Chirag Patel never knows what may come down the line in his job as a computer refurbisher. But he knows what to expect when work on the equipment — mostly top-of-the-line desktops and laptops from manufacturers such as Dell, Hewlett-Packard and Lenovo — is done.
“We make sure it’s equally good as a new one,” says Patel, who has worked for two years as a technician for Toronto-based CDI, a leading computer refurbisher.
“That’s why we’re on the line. anything that’s wrong we’re going to catch.”
Patel has earned an A+ certification from the computer technology industry association. He’s one of about 20 technicians on a long conveyer belt that makes up CDI’s production line. Workers can look at as many as 75 computer systems in a day, but the average is about 30 to 35.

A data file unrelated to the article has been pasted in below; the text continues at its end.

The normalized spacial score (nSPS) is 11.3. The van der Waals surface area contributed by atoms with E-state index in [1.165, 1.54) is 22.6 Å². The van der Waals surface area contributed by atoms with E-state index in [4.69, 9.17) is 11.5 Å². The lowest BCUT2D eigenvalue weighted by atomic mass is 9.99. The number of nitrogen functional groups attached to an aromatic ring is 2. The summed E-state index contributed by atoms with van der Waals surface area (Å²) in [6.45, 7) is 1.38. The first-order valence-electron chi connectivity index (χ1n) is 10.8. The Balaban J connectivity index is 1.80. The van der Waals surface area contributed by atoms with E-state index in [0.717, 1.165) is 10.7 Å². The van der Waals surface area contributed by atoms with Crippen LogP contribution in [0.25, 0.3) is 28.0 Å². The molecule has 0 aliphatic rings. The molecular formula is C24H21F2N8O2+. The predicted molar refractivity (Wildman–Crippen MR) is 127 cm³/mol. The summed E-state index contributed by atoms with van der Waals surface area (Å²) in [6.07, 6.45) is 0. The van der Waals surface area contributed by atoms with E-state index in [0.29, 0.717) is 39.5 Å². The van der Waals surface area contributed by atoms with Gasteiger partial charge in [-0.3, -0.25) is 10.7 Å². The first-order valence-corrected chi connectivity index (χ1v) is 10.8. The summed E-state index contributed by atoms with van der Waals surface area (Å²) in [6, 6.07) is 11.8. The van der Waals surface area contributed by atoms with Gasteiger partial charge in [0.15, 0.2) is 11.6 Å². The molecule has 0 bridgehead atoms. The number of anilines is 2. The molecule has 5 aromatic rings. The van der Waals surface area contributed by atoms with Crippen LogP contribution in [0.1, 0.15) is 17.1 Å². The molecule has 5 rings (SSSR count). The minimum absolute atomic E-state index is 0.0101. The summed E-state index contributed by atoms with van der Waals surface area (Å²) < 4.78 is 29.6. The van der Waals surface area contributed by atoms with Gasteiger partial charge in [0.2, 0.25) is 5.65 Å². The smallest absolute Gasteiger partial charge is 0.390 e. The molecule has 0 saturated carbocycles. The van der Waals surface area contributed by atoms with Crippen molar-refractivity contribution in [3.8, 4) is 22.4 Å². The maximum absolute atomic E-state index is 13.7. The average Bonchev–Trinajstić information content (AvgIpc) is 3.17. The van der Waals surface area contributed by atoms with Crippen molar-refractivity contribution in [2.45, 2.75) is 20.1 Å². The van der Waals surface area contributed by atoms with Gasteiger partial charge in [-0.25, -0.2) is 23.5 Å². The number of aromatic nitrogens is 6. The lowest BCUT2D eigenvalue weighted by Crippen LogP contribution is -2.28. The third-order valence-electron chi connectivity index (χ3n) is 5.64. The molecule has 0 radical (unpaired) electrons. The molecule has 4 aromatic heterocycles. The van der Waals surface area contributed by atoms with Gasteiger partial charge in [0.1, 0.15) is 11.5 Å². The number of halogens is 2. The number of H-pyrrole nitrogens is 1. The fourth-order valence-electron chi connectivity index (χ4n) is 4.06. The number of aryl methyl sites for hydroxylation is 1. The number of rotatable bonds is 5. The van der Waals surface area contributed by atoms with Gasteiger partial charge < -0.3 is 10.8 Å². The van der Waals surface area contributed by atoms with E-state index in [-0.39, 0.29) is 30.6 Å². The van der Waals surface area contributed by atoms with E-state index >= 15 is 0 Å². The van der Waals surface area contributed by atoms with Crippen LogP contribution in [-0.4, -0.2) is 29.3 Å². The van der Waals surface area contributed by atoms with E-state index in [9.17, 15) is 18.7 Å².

CDI buys used machines in lots that average failure rates of about 30 percent. By the time Patel and his linemates put the PCs through two inspection cycles the rate drops to as low as 1.5 percent.
Customers typically report failure rates of 3 to 4 percent, as some problems subsequently arise from shipping or storage. Still, that’s a lower failure rate than most brand new equipment — and a point of pride for Patel.